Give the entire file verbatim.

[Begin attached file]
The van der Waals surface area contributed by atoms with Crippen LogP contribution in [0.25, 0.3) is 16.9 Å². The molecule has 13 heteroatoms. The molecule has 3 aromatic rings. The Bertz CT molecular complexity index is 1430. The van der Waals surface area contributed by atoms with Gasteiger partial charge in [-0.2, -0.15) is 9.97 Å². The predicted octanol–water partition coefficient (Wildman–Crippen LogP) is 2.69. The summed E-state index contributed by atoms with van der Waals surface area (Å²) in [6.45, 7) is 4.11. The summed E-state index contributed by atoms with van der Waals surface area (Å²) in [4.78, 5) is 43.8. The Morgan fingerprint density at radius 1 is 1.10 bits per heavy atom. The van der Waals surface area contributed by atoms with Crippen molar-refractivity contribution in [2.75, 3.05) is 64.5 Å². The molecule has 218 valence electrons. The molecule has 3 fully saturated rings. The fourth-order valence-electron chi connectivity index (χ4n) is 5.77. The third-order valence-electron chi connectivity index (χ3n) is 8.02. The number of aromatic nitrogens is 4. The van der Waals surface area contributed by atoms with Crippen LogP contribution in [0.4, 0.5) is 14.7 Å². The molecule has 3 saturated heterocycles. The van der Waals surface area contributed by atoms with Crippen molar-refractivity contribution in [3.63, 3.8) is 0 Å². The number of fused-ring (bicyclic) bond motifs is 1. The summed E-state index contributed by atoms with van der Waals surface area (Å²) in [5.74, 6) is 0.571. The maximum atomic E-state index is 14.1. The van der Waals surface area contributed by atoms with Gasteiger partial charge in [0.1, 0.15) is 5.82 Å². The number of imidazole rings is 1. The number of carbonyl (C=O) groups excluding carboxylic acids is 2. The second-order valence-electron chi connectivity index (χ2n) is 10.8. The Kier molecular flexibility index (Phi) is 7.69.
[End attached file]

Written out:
The van der Waals surface area contributed by atoms with Crippen LogP contribution in [0.25, 0.3) is 16.9 Å². The molecule has 13 heteroatoms. The molecule has 3 aromatic rings. The Bertz CT molecular complexity index is 1430. The van der Waals surface area contributed by atoms with Gasteiger partial charge in [-0.2, -0.15) is 9.97 Å². The predicted octanol–water partition coefficient (Wildman–Crippen LogP) is 2.69. The summed E-state index contributed by atoms with van der Waals surface area (Å²) in [6.45, 7) is 4.11. The summed E-state index contributed by atoms with van der Waals surface area (Å²) in [4.78, 5) is 43.8. The Morgan fingerprint density at radius 1 is 1.10 bits per heavy atom. The van der Waals surface area contributed by atoms with Crippen molar-refractivity contribution in [2.75, 3.05) is 64.5 Å². The molecule has 218 valence electrons. The molecule has 3 fully saturated rings. The fourth-order valence-electron chi connectivity index (χ4n) is 5.77. The third-order valence-electron chi connectivity index (χ3n) is 8.02. The number of aromatic nitrogens is 4. The van der Waals surface area contributed by atoms with Crippen LogP contribution in [0.4, 0.5) is 14.7 Å². The molecule has 3 saturated heterocycles. The van der Waals surface area contributed by atoms with Crippen molar-refractivity contribution in [3.63, 3.8) is 0 Å². The number of fused-ring (bicyclic) bond motifs is 1. The summed E-state index contributed by atoms with van der Waals surface area (Å²) in [5.74, 6) is 0.571. The maximum atomic E-state index is 14.1. The van der Waals surface area contributed by atoms with Gasteiger partial charge in [0.1, 0.15) is 5.82 Å². The number of imidazole rings is 1. The number of carbonyl (C=O) groups excluding carboxylic acids is 2. The second-order valence-electron chi connectivity index (χ2n) is 10.8. The Kier molecular flexibility index (Phi) is 7.69.